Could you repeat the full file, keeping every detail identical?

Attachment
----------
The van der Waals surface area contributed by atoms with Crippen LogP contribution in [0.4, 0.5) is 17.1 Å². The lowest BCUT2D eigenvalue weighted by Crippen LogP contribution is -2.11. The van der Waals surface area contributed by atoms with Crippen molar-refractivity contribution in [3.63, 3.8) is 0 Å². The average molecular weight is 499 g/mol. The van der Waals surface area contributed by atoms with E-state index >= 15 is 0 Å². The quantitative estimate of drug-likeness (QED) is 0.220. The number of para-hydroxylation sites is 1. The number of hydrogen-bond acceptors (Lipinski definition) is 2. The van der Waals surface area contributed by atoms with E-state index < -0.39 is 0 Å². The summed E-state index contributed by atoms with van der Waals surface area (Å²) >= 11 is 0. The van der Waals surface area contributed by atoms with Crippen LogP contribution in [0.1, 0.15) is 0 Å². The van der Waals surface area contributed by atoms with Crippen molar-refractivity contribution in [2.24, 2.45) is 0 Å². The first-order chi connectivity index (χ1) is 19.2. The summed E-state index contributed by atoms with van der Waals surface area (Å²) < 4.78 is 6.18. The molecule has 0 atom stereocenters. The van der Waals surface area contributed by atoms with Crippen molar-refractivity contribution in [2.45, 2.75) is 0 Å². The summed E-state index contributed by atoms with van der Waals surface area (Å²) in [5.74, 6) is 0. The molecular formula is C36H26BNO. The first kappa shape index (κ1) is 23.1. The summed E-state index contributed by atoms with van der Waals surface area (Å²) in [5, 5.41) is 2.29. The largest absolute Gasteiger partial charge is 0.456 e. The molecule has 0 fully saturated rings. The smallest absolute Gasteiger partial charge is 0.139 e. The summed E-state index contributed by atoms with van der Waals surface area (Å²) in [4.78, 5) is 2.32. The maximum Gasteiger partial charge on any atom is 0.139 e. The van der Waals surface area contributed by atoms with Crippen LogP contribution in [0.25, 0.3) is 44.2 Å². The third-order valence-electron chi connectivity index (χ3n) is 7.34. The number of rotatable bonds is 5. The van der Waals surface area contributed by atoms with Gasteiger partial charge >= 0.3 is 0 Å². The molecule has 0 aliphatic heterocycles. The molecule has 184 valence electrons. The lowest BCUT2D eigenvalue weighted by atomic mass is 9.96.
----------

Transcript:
The van der Waals surface area contributed by atoms with Crippen LogP contribution in [0.4, 0.5) is 17.1 Å². The lowest BCUT2D eigenvalue weighted by Crippen LogP contribution is -2.11. The van der Waals surface area contributed by atoms with Crippen molar-refractivity contribution in [3.63, 3.8) is 0 Å². The average molecular weight is 499 g/mol. The van der Waals surface area contributed by atoms with E-state index >= 15 is 0 Å². The quantitative estimate of drug-likeness (QED) is 0.220. The number of para-hydroxylation sites is 1. The number of hydrogen-bond acceptors (Lipinski definition) is 2. The van der Waals surface area contributed by atoms with E-state index < -0.39 is 0 Å². The summed E-state index contributed by atoms with van der Waals surface area (Å²) >= 11 is 0. The van der Waals surface area contributed by atoms with Crippen LogP contribution in [0.1, 0.15) is 0 Å². The van der Waals surface area contributed by atoms with Crippen molar-refractivity contribution in [2.24, 2.45) is 0 Å². The first-order chi connectivity index (χ1) is 19.2. The summed E-state index contributed by atoms with van der Waals surface area (Å²) < 4.78 is 6.18. The molecule has 0 atom stereocenters. The van der Waals surface area contributed by atoms with Crippen molar-refractivity contribution in [2.45, 2.75) is 0 Å². The summed E-state index contributed by atoms with van der Waals surface area (Å²) in [5.74, 6) is 0. The molecular formula is C36H26BNO. The first kappa shape index (κ1) is 23.1. The summed E-state index contributed by atoms with van der Waals surface area (Å²) in [5, 5.41) is 2.29. The largest absolute Gasteiger partial charge is 0.456 e. The molecule has 0 fully saturated rings. The smallest absolute Gasteiger partial charge is 0.139 e. The summed E-state index contributed by atoms with van der Waals surface area (Å²) in [4.78, 5) is 2.32. The maximum Gasteiger partial charge on any atom is 0.139 e. The van der Waals surface area contributed by atoms with Crippen LogP contribution in [0.25, 0.3) is 44.2 Å². The third-order valence-electron chi connectivity index (χ3n) is 7.34. The number of rotatable bonds is 5. The van der Waals surface area contributed by atoms with Gasteiger partial charge >= 0.3 is 0 Å². The molecule has 0 aliphatic heterocycles. The molecule has 184 valence electrons. The lowest BCUT2D eigenvalue weighted by atomic mass is 9.96.